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Academic & Professional Books  Mammals  Insectivores to Ungulates  Horses, Tapirs & Rhinoceroses

The Mind of the Horse An Introduction to Equine Cognition

By: Michel-Antoine Leblanc(Author), Giselle Weiss(Translated by)
436 pages, 60 b/w photos, 16 colour & 52 b/w illustrations, 15 tables
The Mind of the Horse
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  • The Mind of the Horse ISBN: 9780674724969 Hardback Nov 2013 Not in stock: Usually dispatched within 6 days
Price: £43.95
About this book Contents Customer reviews Biography Related titles

About this book

Horses were first domesticated about 6000 years ago on the vast Eurasian steppe extending from Mongolia to the Carpathian Mountains. Yet only in the last two decades have scientists begun to explore the specific mental capacities of these animals. Responding to a surge of interest in fields from ethology to comparative psychology and evolutionary biology, Michel-Antoine Leblanc presents an encyclopedic synthesis of scientific knowledge about equine behavior and cognition. The Mind of the Horse provides experts and enthusiasts alike with an up-to-date understanding of how horses perceive, think about, and adapt to their physical and social worlds.

Much of what we know – or think we know – about "the intelligence of the horse" derives from fragmentary reports and anecdotal evidence. Putting this accumulated wisdom to the test, Leblanc introduces readers to rigorous experimental investigations into how horses make sense of their world under varying conditions. He describes the anatomical and neurophysiological characteristics of the horse's brain, and offers an evolutionary perspective by comparing these features with those of other species. A horseman himself, Leblanc also considers the opinions of renowned riding masters, as well as controversies surrounding the extraordinary powers of the horse's mind that have stirred in equestrian and scientific circles.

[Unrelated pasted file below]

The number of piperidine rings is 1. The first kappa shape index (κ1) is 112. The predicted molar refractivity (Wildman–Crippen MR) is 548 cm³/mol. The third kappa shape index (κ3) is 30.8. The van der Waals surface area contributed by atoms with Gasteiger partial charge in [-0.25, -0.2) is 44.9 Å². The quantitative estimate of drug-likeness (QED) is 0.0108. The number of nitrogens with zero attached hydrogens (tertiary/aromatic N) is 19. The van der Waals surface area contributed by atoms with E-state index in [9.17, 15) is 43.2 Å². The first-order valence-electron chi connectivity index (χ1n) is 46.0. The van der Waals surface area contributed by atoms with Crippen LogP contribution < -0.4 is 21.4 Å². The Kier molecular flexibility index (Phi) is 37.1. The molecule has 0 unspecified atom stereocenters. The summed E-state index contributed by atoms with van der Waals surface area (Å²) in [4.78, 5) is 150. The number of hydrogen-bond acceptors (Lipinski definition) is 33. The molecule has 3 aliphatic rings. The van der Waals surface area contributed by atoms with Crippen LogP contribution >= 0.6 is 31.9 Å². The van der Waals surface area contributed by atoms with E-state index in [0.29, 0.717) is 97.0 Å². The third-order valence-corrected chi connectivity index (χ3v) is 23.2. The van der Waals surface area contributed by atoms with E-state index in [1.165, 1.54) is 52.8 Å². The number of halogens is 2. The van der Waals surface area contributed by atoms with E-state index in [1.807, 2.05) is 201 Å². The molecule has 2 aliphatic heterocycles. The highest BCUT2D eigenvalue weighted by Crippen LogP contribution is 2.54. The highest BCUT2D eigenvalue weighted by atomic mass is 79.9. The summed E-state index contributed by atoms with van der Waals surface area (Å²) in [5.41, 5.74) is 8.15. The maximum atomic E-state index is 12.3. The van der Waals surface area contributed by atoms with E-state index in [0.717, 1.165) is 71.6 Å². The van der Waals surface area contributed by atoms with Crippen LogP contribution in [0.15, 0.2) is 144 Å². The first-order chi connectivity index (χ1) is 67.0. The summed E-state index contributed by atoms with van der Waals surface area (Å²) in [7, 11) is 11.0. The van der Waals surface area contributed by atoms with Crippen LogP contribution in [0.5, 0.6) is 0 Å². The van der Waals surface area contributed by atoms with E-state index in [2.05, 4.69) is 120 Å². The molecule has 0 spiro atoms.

Although scientists understand more today about how horses think than at any time in our species' long acquaintance with these animals, much remains in the dark. The Mind of the Horse brings together the current state of equine research and will likely stimulate surprising new discoveries.


    Foreword to the French edition
    Foreword to the English edition
    1. What We Know about the Nature of the Horse
        Then and Now
        Discovering the Real Life of Free-Ranging Horses
        The Emergence of a New Field of Research: The Cognitive Ethology of the Horse
    2. Equine Intelligence
        Are Horses Smart? One Question, Several Answers
        A Rash of Clever Horses
    3. Animal Intelligence, Cognition, and Representation
        Intelligence and Cognition
        Animal Behavior, Cognition, and Representation
    4. The Equine Brain
        Nervous Tissue and the General Organization of the Mammalian Nervous System
        Brain and Mind in the Light of Evolution
    5. The Nature of Equine Perception
        Perception: A Dynamic Process That Constructs the World
        A Few Issues Regarding the Study of Equine Perception